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NewYork Army National Guard Pvt 1st Class Emmanuel Mensah who died during a fire in an apartment buiilding in the Bronx, New York City on Dec. 28, 2017. Mensah died while seeking to save other residents of his apartment building. Mensah is believed to have saved four people before he died in the fire, which killed 12 people. ( Photo courtesy New York Army National Guard Recruiting and Retention Battalion )

New York National Guard

FORT LEE, Va. (Jan. 11, 2018) -- On a yearly basis, thousands of advanced individual training students graduate from the many courses offered at the Sustainment Center of Excellence here, subsequently pursuing their lives and careers largely unknown to the cadre manning the training pipelines.

The most recent exception to that scenario is a Soldier by the name of Pfc. Emmanuel Mensah.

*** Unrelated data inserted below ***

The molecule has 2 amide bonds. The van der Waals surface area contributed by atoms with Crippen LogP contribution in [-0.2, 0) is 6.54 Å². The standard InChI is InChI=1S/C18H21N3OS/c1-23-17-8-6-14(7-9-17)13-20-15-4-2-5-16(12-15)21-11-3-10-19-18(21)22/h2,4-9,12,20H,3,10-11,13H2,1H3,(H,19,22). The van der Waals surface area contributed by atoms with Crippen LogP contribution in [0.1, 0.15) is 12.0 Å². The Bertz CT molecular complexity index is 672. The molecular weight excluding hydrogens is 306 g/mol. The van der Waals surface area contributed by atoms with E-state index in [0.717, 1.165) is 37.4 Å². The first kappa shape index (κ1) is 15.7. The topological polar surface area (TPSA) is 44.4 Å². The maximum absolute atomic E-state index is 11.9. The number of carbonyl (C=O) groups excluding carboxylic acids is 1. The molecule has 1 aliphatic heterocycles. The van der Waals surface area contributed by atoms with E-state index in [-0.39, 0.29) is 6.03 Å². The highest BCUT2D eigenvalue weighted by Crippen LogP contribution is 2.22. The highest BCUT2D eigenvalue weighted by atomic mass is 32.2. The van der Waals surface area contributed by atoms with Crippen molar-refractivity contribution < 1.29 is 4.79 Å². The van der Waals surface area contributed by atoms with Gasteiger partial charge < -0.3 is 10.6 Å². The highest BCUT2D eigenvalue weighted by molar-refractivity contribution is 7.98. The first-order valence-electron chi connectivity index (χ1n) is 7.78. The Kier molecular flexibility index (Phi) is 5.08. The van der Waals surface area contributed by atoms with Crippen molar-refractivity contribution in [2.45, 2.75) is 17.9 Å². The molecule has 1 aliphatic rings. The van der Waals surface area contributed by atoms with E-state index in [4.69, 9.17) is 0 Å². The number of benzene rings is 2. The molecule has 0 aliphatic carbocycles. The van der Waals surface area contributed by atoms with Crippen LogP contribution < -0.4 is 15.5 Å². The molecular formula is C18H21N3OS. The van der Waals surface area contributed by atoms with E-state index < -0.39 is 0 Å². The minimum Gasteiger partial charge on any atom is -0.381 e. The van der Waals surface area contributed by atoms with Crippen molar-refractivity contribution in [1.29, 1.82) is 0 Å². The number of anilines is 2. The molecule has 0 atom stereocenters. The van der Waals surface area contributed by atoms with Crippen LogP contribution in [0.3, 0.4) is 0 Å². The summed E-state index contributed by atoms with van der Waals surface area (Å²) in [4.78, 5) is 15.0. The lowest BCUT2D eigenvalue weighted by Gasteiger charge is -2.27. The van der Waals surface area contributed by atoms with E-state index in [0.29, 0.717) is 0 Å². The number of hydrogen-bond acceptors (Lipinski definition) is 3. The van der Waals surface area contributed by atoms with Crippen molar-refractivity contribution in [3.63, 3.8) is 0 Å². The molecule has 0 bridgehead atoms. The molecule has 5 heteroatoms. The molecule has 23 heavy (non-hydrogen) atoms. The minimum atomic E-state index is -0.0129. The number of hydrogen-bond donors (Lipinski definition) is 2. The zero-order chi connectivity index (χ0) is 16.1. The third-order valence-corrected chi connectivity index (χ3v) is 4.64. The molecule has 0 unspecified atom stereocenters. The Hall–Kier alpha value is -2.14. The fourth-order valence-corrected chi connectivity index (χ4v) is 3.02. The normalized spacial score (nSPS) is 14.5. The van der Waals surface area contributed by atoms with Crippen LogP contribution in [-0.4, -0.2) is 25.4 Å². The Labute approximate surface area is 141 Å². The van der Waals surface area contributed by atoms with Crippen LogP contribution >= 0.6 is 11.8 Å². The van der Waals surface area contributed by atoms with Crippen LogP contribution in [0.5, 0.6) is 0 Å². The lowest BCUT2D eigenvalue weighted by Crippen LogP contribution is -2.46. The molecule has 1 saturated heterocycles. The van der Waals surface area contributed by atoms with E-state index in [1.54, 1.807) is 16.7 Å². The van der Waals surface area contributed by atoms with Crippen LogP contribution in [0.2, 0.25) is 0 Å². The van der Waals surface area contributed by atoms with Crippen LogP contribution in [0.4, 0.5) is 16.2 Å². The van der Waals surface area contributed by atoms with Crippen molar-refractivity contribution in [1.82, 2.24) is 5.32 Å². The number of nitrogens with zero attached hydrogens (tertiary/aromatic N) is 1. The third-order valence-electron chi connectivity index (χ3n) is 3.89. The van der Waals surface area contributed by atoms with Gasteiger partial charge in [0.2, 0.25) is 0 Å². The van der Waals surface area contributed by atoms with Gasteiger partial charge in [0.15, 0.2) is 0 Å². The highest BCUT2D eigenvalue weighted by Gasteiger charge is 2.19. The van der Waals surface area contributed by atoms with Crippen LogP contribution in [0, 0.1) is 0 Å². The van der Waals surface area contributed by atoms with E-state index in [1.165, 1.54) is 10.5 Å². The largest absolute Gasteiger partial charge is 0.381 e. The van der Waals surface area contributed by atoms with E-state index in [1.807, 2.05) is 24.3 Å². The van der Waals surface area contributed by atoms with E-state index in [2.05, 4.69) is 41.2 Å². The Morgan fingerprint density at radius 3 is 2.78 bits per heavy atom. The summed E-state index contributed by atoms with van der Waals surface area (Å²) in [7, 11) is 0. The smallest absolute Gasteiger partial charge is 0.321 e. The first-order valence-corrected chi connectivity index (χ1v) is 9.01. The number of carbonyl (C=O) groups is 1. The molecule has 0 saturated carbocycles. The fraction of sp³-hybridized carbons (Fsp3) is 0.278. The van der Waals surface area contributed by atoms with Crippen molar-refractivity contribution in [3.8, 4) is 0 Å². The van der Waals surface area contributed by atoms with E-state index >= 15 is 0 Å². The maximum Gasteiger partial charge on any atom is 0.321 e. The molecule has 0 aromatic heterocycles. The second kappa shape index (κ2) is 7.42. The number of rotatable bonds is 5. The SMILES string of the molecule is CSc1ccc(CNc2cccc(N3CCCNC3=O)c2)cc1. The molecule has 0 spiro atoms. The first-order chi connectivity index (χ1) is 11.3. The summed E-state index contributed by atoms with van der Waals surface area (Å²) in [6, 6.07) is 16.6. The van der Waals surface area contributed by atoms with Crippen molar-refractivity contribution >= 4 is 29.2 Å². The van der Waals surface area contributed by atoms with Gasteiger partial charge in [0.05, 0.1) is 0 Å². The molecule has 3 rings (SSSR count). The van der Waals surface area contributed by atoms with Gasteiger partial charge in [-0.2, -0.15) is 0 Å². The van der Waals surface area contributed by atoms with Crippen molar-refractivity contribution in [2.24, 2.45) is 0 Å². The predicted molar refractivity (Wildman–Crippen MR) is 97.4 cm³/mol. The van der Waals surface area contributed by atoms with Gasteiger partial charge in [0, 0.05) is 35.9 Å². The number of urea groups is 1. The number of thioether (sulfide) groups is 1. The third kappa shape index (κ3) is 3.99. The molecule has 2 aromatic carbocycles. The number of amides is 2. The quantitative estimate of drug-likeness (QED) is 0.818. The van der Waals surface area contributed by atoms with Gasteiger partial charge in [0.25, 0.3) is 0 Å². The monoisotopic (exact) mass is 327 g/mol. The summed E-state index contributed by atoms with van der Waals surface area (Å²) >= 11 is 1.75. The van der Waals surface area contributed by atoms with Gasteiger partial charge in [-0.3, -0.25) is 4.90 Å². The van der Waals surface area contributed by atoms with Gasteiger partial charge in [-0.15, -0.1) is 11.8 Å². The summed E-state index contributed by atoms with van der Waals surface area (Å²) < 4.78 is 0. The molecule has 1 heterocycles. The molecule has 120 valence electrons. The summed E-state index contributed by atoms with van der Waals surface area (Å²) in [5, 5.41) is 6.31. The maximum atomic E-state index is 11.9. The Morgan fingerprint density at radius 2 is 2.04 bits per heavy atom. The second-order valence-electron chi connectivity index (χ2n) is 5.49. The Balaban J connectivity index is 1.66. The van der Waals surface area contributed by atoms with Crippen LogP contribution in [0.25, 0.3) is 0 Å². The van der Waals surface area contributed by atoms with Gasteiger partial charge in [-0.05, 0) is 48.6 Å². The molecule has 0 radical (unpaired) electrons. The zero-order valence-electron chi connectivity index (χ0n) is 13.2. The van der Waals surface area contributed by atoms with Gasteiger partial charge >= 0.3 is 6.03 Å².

The 27-year-old New York National Guardsman, a wheeled vehicle mechanic who graduated from the Ordnance School Dec. 14, caught the attention of installation leaders as well as the national media after entering a burning apartment building in the Bronx at least three times on the night of Dec. 28, saving four people.

Mensah’s remains were found in a location that indicated his intention to rescue others if he could.

A resident of the building himself, Mensah is one of 12 people who died in the blaze described as the most destructive residential fire in decades, according to media reports. It was started by a youngster playing with a gas stove, authorities reported.

Here at Fort Lee, those responsible for training the Ghanaian native expressed shock at his demise but pride in how he conducted himself in the face of danger. Lt. Col. Eric L. Booker, commander, 16th Ordnance Battalion, was one of them.

“The values, morals and honor he displayed – I am really proud knowing he came from our organization,” he said of the Soldier formerly assigned to Delta Company.